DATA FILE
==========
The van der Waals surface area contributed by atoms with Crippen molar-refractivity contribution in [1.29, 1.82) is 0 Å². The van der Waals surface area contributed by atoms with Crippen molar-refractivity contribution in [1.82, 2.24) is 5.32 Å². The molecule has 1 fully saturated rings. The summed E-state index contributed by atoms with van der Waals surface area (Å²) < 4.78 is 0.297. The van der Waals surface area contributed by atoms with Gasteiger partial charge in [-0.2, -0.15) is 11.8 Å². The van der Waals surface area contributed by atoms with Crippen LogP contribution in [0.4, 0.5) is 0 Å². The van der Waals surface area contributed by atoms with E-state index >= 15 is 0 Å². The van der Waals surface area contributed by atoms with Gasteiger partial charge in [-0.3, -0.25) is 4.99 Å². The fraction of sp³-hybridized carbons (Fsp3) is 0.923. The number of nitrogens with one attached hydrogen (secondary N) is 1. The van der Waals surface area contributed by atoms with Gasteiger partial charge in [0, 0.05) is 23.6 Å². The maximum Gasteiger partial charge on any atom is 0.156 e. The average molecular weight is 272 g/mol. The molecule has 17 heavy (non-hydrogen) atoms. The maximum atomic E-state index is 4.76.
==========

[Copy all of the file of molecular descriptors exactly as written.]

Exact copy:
The van der Waals surface area contributed by atoms with Crippen molar-refractivity contribution in [1.29, 1.82) is 0 Å². The van der Waals surface area contributed by atoms with Crippen molar-refractivity contribution in [1.82, 2.24) is 5.32 Å². The molecule has 1 fully saturated rings. The summed E-state index contributed by atoms with van der Waals surface area (Å²) < 4.78 is 0.297. The van der Waals surface area contributed by atoms with Gasteiger partial charge in [-0.2, -0.15) is 11.8 Å². The van der Waals surface area contributed by atoms with Crippen LogP contribution in [0.4, 0.5) is 0 Å². The van der Waals surface area contributed by atoms with E-state index >= 15 is 0 Å². The van der Waals surface area contributed by atoms with Gasteiger partial charge in [-0.3, -0.25) is 4.99 Å². The fraction of sp³-hybridized carbons (Fsp3) is 0.923. The number of nitrogens with one attached hydrogen (secondary N) is 1. The van der Waals surface area contributed by atoms with Gasteiger partial charge in [0, 0.05) is 23.6 Å². The maximum Gasteiger partial charge on any atom is 0.156 e. The average molecular weight is 272 g/mol. The molecule has 17 heavy (non-hydrogen) atoms. The maximum atomic E-state index is 4.76.